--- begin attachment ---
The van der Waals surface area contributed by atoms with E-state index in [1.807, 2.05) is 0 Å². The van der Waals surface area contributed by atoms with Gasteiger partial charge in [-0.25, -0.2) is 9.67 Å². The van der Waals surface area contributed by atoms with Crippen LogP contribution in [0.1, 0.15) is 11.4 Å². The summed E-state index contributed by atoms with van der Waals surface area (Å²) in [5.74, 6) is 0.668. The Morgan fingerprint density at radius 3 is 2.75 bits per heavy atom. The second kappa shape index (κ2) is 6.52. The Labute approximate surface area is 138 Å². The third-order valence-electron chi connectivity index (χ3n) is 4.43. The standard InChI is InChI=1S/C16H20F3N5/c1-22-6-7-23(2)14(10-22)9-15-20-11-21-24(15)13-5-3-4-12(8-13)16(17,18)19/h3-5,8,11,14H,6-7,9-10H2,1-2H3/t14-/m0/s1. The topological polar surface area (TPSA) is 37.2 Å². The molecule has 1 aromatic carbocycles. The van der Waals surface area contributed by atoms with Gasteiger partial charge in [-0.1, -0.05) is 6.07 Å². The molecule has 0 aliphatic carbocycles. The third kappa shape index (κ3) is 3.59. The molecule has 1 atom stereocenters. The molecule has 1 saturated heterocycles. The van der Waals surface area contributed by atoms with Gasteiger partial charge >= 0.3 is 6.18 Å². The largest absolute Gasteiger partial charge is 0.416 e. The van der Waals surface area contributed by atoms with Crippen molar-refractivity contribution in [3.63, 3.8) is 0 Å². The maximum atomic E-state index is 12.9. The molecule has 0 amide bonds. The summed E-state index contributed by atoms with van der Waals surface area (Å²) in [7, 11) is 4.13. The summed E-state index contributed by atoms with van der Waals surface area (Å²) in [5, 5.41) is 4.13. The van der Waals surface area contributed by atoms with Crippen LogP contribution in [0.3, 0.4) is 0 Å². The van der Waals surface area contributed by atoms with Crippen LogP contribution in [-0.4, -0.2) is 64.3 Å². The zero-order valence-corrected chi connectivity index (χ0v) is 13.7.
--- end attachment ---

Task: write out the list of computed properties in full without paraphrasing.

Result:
The van der Waals surface area contributed by atoms with E-state index in [1.807, 2.05) is 0 Å². The van der Waals surface area contributed by atoms with Gasteiger partial charge in [-0.25, -0.2) is 9.67 Å². The van der Waals surface area contributed by atoms with Crippen LogP contribution in [0.1, 0.15) is 11.4 Å². The summed E-state index contributed by atoms with van der Waals surface area (Å²) in [5.74, 6) is 0.668. The Morgan fingerprint density at radius 3 is 2.75 bits per heavy atom. The second kappa shape index (κ2) is 6.52. The Labute approximate surface area is 138 Å². The third-order valence-electron chi connectivity index (χ3n) is 4.43. The standard InChI is InChI=1S/C16H20F3N5/c1-22-6-7-23(2)14(10-22)9-15-20-11-21-24(15)13-5-3-4-12(8-13)16(17,18)19/h3-5,8,11,14H,6-7,9-10H2,1-2H3/t14-/m0/s1. The topological polar surface area (TPSA) is 37.2 Å². The molecule has 1 aromatic carbocycles. The van der Waals surface area contributed by atoms with Gasteiger partial charge in [-0.1, -0.05) is 6.07 Å². The molecule has 0 aliphatic carbocycles. The third kappa shape index (κ3) is 3.59. The molecule has 1 atom stereocenters. The molecule has 1 saturated heterocycles. The van der Waals surface area contributed by atoms with Gasteiger partial charge >= 0.3 is 6.18 Å². The largest absolute Gasteiger partial charge is 0.416 e. The van der Waals surface area contributed by atoms with Crippen molar-refractivity contribution in [3.63, 3.8) is 0 Å². The maximum atomic E-state index is 12.9. The molecule has 0 amide bonds. The summed E-state index contributed by atoms with van der Waals surface area (Å²) in [7, 11) is 4.13. The summed E-state index contributed by atoms with van der Waals surface area (Å²) in [5, 5.41) is 4.13. The van der Waals surface area contributed by atoms with Crippen LogP contribution in [0.3, 0.4) is 0 Å². The van der Waals surface area contributed by atoms with Crippen LogP contribution in [-0.4, -0.2) is 64.3 Å². The zero-order valence-corrected chi connectivity index (χ0v) is 13.7.